In the fall of 1988, our son and I went to Lincoln Center to see a revival of "Waiting for Godot."
Robin Williams and Steve Martin were quite fine in the two lead roles, and F. Murray Abraham was properly domineering as Pozzo, leading his abject slave, Lucky, played by the master kinetic actor, Bill Irwin.
I was thinking of that master-slave relationship Friday night when The New York Times broke the story that the FBI had begun an investigation in early 2017 of the apparent master-slave relationship between Putin and Trump.
In the real-life version, Lucky snarls and yaps at just about everybody else, but when Pozzo fixes his Lubyanka-basement glare at him, Lucky rolls on the floor and whimpers.
How did poor Lucky come to be led around on a leash? Beckett does not say. I am hoping this will soon be explained to us by Robert S. Mueller, III.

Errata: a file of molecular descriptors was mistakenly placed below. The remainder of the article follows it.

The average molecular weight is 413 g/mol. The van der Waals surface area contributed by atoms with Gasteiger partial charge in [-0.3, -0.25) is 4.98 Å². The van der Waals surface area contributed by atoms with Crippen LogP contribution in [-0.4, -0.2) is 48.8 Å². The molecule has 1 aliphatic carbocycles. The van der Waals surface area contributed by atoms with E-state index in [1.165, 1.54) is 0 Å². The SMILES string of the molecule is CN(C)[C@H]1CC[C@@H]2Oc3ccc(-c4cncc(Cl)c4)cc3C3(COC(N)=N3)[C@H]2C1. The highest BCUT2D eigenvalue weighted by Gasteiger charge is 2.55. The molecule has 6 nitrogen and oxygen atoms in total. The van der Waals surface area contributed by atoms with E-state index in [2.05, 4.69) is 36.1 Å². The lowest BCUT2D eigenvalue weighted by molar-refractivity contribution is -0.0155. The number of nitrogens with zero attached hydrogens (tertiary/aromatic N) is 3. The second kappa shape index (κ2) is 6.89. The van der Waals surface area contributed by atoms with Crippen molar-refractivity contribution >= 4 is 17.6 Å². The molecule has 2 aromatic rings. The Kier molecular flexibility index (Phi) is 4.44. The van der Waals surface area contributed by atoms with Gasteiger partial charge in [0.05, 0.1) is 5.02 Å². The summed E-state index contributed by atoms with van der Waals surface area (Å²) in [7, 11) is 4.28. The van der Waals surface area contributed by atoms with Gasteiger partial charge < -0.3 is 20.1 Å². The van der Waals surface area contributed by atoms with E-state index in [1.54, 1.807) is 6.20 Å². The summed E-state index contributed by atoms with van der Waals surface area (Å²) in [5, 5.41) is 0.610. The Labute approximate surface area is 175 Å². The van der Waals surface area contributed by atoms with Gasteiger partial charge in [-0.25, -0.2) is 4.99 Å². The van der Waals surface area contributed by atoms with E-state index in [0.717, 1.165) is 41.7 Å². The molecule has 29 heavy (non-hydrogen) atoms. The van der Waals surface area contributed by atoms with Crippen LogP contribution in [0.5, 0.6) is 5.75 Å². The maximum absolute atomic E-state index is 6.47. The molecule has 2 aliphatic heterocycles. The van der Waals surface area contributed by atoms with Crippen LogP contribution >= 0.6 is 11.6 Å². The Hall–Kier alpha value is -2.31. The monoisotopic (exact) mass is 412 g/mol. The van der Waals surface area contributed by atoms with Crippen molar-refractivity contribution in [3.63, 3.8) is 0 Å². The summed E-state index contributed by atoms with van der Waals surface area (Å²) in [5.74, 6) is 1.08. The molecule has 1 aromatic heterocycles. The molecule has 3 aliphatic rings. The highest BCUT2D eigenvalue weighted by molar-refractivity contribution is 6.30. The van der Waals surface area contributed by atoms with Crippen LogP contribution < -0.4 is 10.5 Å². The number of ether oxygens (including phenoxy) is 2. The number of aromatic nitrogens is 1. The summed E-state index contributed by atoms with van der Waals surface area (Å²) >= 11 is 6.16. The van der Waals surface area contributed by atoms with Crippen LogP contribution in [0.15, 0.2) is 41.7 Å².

"The day after my 80th birthday, which overflowed with good wishes, surprises and Covid-safe celebrations, I awoke feeling fulfilled and thinking that whatever happens going forward, I’m OK with it. My life has been rewarding, my bucket list is empty, my family is thriving, and if everything ends tomorrow, so be it.
"Not that I expect to do anything to hasten my demise. I will continue to exercise regularly, eat healthfully and strive to minimize stress. But I’m also now taking stock of the many common hallmarks of aging and deciding what I need to reconsider."
--Jane E. Brody, my pal in the NYT newsroom, oh, a few years back, in the Personal Health column, Sept. 13, 2021.
"People have said to me, ‘You’re fully vaccinated. Why are you being so careful?’” said Dr. Robert M. Wachter, professor and chair of the department of medicine at the University of California, San Francisco. “I’m still in the camp of I don’t want to get Covid. I don’t want to get a breakthrough infection.”
---Tara Parker-Pope, The New York Times, Aug. 16, 2021.